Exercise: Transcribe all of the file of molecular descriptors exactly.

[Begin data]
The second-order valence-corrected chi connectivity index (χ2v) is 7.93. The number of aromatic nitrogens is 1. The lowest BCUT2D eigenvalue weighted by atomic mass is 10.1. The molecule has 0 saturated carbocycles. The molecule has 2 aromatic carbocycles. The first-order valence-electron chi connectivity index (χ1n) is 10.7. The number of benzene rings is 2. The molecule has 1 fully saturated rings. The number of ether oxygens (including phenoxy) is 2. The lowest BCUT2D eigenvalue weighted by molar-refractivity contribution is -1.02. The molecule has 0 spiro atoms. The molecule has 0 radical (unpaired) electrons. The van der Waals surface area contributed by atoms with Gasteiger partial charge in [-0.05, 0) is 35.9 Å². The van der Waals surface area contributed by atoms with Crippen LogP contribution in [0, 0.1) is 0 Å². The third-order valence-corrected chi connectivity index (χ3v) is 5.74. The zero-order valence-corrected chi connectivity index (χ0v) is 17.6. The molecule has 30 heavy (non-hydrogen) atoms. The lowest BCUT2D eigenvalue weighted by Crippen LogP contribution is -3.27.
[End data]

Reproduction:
The second-order valence-corrected chi connectivity index (χ2v) is 7.93. The number of aromatic nitrogens is 1. The lowest BCUT2D eigenvalue weighted by atomic mass is 10.1. The molecule has 0 saturated carbocycles. The molecule has 2 aromatic carbocycles. The first-order valence-electron chi connectivity index (χ1n) is 10.7. The number of benzene rings is 2. The molecule has 1 fully saturated rings. The number of ether oxygens (including phenoxy) is 2. The lowest BCUT2D eigenvalue weighted by molar-refractivity contribution is -1.02. The molecule has 0 spiro atoms. The molecule has 0 radical (unpaired) electrons. The van der Waals surface area contributed by atoms with Gasteiger partial charge in [-0.05, 0) is 35.9 Å². The van der Waals surface area contributed by atoms with Crippen LogP contribution in [0, 0.1) is 0 Å². The third-order valence-corrected chi connectivity index (χ3v) is 5.74. The zero-order valence-corrected chi connectivity index (χ0v) is 17.6. The molecule has 30 heavy (non-hydrogen) atoms. The lowest BCUT2D eigenvalue weighted by Crippen LogP contribution is -3.27.